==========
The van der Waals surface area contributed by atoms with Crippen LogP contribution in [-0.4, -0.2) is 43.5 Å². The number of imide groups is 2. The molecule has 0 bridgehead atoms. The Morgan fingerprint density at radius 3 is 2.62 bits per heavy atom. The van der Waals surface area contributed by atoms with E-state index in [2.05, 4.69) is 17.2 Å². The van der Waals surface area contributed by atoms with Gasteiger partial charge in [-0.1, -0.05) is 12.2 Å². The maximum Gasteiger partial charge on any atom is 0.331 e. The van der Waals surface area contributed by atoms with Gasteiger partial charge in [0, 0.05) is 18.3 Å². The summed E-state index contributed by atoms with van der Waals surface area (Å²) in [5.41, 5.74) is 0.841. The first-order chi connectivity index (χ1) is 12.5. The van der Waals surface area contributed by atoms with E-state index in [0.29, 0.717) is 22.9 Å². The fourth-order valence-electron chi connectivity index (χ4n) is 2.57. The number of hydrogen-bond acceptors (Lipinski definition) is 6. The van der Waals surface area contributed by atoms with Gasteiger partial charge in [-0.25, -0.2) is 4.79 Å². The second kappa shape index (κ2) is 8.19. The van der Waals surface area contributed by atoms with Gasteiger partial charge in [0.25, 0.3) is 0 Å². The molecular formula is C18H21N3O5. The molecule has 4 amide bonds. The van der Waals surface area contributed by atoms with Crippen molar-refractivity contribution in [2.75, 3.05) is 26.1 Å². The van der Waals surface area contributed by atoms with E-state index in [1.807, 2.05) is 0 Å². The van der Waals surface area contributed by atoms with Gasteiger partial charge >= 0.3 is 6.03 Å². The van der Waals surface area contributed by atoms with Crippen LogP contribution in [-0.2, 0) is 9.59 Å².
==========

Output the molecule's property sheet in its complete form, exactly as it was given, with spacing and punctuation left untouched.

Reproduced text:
The van der Waals surface area contributed by atoms with Crippen LogP contribution in [-0.4, -0.2) is 43.5 Å². The number of imide groups is 2. The molecule has 0 bridgehead atoms. The Morgan fingerprint density at radius 3 is 2.62 bits per heavy atom. The van der Waals surface area contributed by atoms with E-state index in [2.05, 4.69) is 17.2 Å². The van der Waals surface area contributed by atoms with Gasteiger partial charge in [-0.1, -0.05) is 12.2 Å². The maximum Gasteiger partial charge on any atom is 0.331 e. The van der Waals surface area contributed by atoms with Gasteiger partial charge in [0, 0.05) is 18.3 Å². The summed E-state index contributed by atoms with van der Waals surface area (Å²) in [5.41, 5.74) is 0.841. The first-order chi connectivity index (χ1) is 12.5. The van der Waals surface area contributed by atoms with E-state index in [0.29, 0.717) is 22.9 Å². The fourth-order valence-electron chi connectivity index (χ4n) is 2.57. The number of hydrogen-bond acceptors (Lipinski definition) is 6. The van der Waals surface area contributed by atoms with Gasteiger partial charge in [-0.25, -0.2) is 4.79 Å². The second kappa shape index (κ2) is 8.19. The van der Waals surface area contributed by atoms with Gasteiger partial charge in [0.25, 0.3) is 0 Å². The molecular formula is C18H21N3O5. The molecule has 4 amide bonds. The van der Waals surface area contributed by atoms with Crippen molar-refractivity contribution in [2.75, 3.05) is 26.1 Å². The van der Waals surface area contributed by atoms with E-state index in [1.807, 2.05) is 0 Å². The van der Waals surface area contributed by atoms with Gasteiger partial charge >= 0.3 is 6.03 Å². The van der Waals surface area contributed by atoms with Crippen LogP contribution in [-0.2, 0) is 9.59 Å².